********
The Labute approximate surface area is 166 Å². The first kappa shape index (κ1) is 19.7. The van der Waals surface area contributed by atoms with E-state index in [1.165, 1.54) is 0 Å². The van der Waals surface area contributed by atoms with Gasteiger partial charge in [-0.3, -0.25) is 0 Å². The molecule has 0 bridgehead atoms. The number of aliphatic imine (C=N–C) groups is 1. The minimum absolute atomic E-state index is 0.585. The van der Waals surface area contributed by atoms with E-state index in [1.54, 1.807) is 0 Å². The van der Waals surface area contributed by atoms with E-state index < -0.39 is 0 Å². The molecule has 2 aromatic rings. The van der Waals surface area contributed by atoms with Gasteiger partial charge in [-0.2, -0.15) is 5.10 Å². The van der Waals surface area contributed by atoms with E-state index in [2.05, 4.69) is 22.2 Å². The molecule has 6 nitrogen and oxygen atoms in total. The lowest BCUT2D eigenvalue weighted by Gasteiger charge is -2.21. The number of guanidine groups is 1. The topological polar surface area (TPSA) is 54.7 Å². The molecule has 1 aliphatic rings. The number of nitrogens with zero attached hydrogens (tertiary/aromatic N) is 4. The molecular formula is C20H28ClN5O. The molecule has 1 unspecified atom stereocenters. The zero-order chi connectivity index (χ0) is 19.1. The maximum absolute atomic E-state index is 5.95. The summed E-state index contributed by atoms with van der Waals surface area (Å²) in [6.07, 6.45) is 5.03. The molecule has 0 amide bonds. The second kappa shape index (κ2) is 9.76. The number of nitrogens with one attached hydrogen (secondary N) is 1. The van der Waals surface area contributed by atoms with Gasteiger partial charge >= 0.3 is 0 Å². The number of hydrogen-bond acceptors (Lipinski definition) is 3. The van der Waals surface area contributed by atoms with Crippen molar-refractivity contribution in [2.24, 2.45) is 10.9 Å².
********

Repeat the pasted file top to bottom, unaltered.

The Labute approximate surface area is 166 Å². The first kappa shape index (κ1) is 19.7. The van der Waals surface area contributed by atoms with E-state index in [1.165, 1.54) is 0 Å². The van der Waals surface area contributed by atoms with Gasteiger partial charge in [-0.3, -0.25) is 0 Å². The molecule has 0 bridgehead atoms. The number of aliphatic imine (C=N–C) groups is 1. The minimum absolute atomic E-state index is 0.585. The van der Waals surface area contributed by atoms with E-state index in [1.54, 1.807) is 0 Å². The van der Waals surface area contributed by atoms with E-state index < -0.39 is 0 Å². The molecule has 2 aromatic rings. The van der Waals surface area contributed by atoms with Gasteiger partial charge in [-0.2, -0.15) is 5.10 Å². The van der Waals surface area contributed by atoms with E-state index in [2.05, 4.69) is 22.2 Å². The molecule has 6 nitrogen and oxygen atoms in total. The lowest BCUT2D eigenvalue weighted by Gasteiger charge is -2.21. The number of guanidine groups is 1. The topological polar surface area (TPSA) is 54.7 Å². The molecule has 1 aliphatic rings. The number of nitrogens with zero attached hydrogens (tertiary/aromatic N) is 4. The molecular formula is C20H28ClN5O. The molecule has 1 unspecified atom stereocenters. The zero-order chi connectivity index (χ0) is 19.1. The maximum absolute atomic E-state index is 5.95. The summed E-state index contributed by atoms with van der Waals surface area (Å²) in [6.07, 6.45) is 5.03. The molecule has 0 amide bonds. The second kappa shape index (κ2) is 9.76. The number of nitrogens with one attached hydrogen (secondary N) is 1. The van der Waals surface area contributed by atoms with Gasteiger partial charge >= 0.3 is 0 Å². The number of hydrogen-bond acceptors (Lipinski definition) is 3. The van der Waals surface area contributed by atoms with Crippen molar-refractivity contribution in [2.24, 2.45) is 10.9 Å².